Water investing to become ‘high growth area’ in next decade

World Water Day on 22 March is a time to take a closer look at the wet stuff that makes up about 60% of the human body, the damage its scarcity can have on populations and countries, and how it is both a source of risk and opportunity for investors.

The theme of World Water Day 2024 is ‘Water for Peace’. According to the UN, more than 3 billion people worldwide depend on water that crosses national borders*. Yet, only 24 countries have cooperation agreements for all of their shared water*. Conflicts inevitably arise.

Battles over resources will only increase as the impacts of climate change worsen, and populations grow. As the UN points out: “Public health and prosperity, food and energy systems, economic productivity and environmental integrity all rely on a well-functioning and equitably managed water cycle”.

Large scale investment is being directed to this aim. As one of the largest lenders to the global water sector to date, with more than €86 billion for over 1,700 projects**, the European Investment Bank (EIB) is making water security and climate change adaptation a priority.

In 2023, the EIB invested about €4.1 billion in the water sector**, supporting investment that increases secure access to water resources, protects against floods and other destructive water-related events, and ensures reliable provision of sustainable and affordable water and wastewater services to promote resource efficiency across energy, chemicals, and water.

Please remember that the value of investments will fluctuate and returns may be less than the amount originally invested. Tax treatment depends on your individual circumstances and tax rules can change. Chelsea does not offer advice and, if you are unsure of anything please contact an expert adviser.

Water as an investment

Investors should take note of the areas the EIB is focusing its cash, and consider putting their money towards them too. “Water is becoming an unpredictable resource and the infrastructure we use to control it is old and inefficient. The opportunities for water investment are therefore exciting,” says Mark Rogers, manager of the WS Montanaro Better World fund.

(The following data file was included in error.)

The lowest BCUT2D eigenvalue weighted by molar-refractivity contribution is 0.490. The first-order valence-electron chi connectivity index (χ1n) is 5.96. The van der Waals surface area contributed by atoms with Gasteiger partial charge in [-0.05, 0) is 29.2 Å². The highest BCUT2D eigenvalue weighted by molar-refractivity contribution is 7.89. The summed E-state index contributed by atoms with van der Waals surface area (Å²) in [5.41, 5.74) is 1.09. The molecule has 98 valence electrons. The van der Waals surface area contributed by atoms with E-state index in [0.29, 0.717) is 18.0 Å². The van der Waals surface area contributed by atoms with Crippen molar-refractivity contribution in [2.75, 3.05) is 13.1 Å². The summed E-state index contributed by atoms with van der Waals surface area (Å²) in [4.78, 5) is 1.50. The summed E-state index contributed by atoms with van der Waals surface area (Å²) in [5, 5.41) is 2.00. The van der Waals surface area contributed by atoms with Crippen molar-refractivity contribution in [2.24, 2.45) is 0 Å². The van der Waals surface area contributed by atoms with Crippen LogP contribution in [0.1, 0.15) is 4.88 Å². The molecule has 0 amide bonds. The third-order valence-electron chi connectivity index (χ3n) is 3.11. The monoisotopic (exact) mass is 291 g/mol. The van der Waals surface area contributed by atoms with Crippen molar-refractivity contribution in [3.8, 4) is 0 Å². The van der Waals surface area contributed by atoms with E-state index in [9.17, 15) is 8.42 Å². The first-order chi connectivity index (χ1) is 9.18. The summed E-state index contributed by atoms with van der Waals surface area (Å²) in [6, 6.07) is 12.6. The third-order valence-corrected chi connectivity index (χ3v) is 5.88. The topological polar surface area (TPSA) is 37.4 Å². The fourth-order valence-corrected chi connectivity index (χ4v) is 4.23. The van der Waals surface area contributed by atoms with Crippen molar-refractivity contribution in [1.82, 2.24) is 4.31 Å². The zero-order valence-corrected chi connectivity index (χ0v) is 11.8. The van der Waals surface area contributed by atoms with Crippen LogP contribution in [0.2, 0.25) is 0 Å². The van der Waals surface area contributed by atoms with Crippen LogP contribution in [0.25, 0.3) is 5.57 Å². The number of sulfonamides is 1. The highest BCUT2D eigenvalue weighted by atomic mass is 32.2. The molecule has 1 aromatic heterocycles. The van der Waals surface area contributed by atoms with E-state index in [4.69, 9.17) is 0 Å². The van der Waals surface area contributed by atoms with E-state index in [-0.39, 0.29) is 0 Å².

It is not just the amount of investment in the water sector that makes it an attractive area, but also the longevity of this spending, Mark points out. “It is likely to be ongoing for many years to come. As such both equity (long term) and debt (short term) investors can play a role in providing the capital.”

This is a global opportunity. In developing markets, there is an absence of water infrastructure. Investment will be needed to assist the more than 2 billion people without access to safe drinking water***, and almost half the global population who experiences severe water scarcity for some of the year****. In developed markets the problem is ageing water infrastructure, and crucially stopping leaks and preventing pollution.

Investing can happen across the whole water value chain from the highly regulated water utilities, to those industrial companies that provide the equipment, such as meters, drainage systems and technology.

For example, David Harrison, manager of the Rathbone Greenbank Global Sustainability fund, generally looks for the ‘picks and shovels’ companies – which create the tools or services an industry uses – that are a key part of the water ecosystem and cannot easily be displaced.